- Cheap corn has driven the price of meat down

- Our desire for cheaper calories has heavily subsidized wheat, corn and soy

- Obesity is highly linked with income level

- We complain about organic eggs but will easily pay .75 for a can of pop

- Thousands of different cattle make up the a single burger at most fast food places (because of how the beef is processed)

What I took from the film is that if you can afford organic food you should buy it and not feel like you are spending your money unwisely. It will drive down the prices for those who want it but can’t afford it. Supporting free-range, cage free, grass fed farmers like the one above in the photo, is saying that you care about the “why’s” and not just the “how’s” of how food gets to your table.

2009 CSA Fair

•April 26, 2009 • Leave a Comment

turnip-rock

The photo above is of the farm where I will be eating my vegetables from this summer. Beautiful, eh? Billy, Marta, Darren and I checked out the CSA (Community Supported Agriculture) Fair at the Seward Co-op this weekend. We interviewed all the different farms/farmers about the cost of a share of their CSA, their location, drop off locations, etc. It was a fun process talking with these healthy, sun-kissed farmers. I wanted them to take me with them back to their farms and lifestyle.

The CSA we decided to go with is the Turnip Rock Farm out of New Auburn, WI. A young couple runs it and has a great philosophy/vision for the food they grow. We hope to make a few trips out there this summer for the purpose of seeing the beautiful farm, learning from them and helping with whatever needs they may have.

I am excited about this new endeavor and I suppose a little nervous. I don’t want to be wasteful with these vegetables, but hopefully with the recipes they supply I won’t have to be. I will make some updates on this later in the season once we have had a few boxes of the vegetables. They drop off the veggies once a week June- Sept.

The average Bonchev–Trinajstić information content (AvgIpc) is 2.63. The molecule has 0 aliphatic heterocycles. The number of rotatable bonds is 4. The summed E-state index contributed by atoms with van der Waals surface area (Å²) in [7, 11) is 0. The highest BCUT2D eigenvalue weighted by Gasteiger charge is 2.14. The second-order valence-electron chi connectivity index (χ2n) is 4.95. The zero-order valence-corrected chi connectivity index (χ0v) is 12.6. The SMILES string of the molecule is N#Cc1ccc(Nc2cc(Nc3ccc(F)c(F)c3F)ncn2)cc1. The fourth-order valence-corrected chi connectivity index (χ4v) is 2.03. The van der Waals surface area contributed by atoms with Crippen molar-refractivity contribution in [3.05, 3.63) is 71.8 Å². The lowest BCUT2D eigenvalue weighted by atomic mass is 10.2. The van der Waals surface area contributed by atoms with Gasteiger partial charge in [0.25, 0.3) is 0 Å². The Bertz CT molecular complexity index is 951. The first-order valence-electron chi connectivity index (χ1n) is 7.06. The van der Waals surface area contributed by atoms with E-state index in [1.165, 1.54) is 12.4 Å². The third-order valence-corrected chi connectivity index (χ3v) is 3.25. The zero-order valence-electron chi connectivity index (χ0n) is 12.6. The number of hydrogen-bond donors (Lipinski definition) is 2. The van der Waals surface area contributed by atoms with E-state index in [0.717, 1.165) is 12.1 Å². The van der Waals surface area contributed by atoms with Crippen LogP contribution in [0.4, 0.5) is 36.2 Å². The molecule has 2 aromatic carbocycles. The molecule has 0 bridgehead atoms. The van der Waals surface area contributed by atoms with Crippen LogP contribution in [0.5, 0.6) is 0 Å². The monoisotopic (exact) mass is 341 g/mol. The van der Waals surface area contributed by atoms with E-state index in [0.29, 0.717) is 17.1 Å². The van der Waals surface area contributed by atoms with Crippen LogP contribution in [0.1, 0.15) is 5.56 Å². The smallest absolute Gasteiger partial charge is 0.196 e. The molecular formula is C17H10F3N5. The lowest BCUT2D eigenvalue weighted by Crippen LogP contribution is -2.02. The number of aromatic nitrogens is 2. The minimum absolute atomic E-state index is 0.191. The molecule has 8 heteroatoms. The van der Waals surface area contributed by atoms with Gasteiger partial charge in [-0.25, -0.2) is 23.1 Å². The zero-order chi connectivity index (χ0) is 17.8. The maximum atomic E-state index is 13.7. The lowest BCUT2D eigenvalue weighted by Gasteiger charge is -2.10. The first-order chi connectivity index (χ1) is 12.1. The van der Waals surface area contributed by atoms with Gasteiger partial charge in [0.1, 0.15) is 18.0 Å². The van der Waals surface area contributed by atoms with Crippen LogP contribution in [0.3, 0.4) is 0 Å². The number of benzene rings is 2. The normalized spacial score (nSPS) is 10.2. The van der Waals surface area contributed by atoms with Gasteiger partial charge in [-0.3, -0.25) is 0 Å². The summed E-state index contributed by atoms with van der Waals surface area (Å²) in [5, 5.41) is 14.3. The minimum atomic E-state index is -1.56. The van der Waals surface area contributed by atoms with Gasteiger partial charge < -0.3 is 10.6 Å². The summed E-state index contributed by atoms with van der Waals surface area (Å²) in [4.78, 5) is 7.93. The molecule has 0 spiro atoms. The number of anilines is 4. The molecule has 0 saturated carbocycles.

http://www.turniprock.com

lovely quote

•April 25, 2009 • Leave a Comment

“Wake up now, look alive, for here is a day off work just to praise Creation: the turkey, the squash and the corn, these things that ate and drank the sunshine, grass, mud, and rain, and then in the shortening days laid down their lives for our welfare and onward resolve. There’s the miracle for you, the absolute sacrifice that still holds back seeds: a germ of promise to do the whole thing again, another time.” – Barbara Kingsolver

Some recent thoughts

•April 17, 2009 • 2 Comments

kitchen

So I haven’t posted on this blog in like a million years (in the blogosphere world). I guess I was focused on other things. But lately (well for the last few months) I have been thinking about all sorts of things related to food. I am currently reading Animal, Vegetable, Miracle by Barbara Kingsolver. It is a very interesting read, and I have learned a lot from it. She and her family decide to live off of local food for a year, much of that food being the food that they grow- including poultry. It has got me thinking a lot about how American marketing dollars that swirl through the American food system have a lot of us pretty deceived. I know I for one have been deceived. Why is it that we never hear about feedlots, food being trucked in all over the world so we can have fruit in the winter or the rampant use of pesticides on our crops? I think like in all things it boils down to money. So, I have decided to become more educated about all these things related to food.

It really is a bummer that organic food is expensive and that the whole world doesn’t have the funds to access it. It is definitely a dilemma. But it’s expensive because of the labor involved and because of the predominately small farms it comes from. Since it is so expensive, I have made the choice to just buy produce and meat at our natural foods co-op. The rest I will buy at the local grocery store.

Cancer and other common deadly diseases are so pervasive and I am no longer surprised by most of them. Sure there are probably a lot of environmental and genetic factors that play into it all…but I just think the biggest thing has to be what we actually put in and on our bodies. Our American food supply is so toxic, laden with pesticides, fertilizers, hormones and antibiotics. Our cosmetics and lotions are just as full of chemicals. I see so many “healthy” people that eat regular (non-organic) fruits and veggies like crazy and I can’t help but think to myself — those people aren’t really healthy.

I am currently on the search for a cream/lotion that is natural…one that doesn’t absorb too quickly and that will actually moisturize my dry skin. It’s been a thorn in my flesh lately…nothing seems to work right. Let me know if you know of any good ones!

peace out

 
Follow

Get every new post delivered to your Inbox.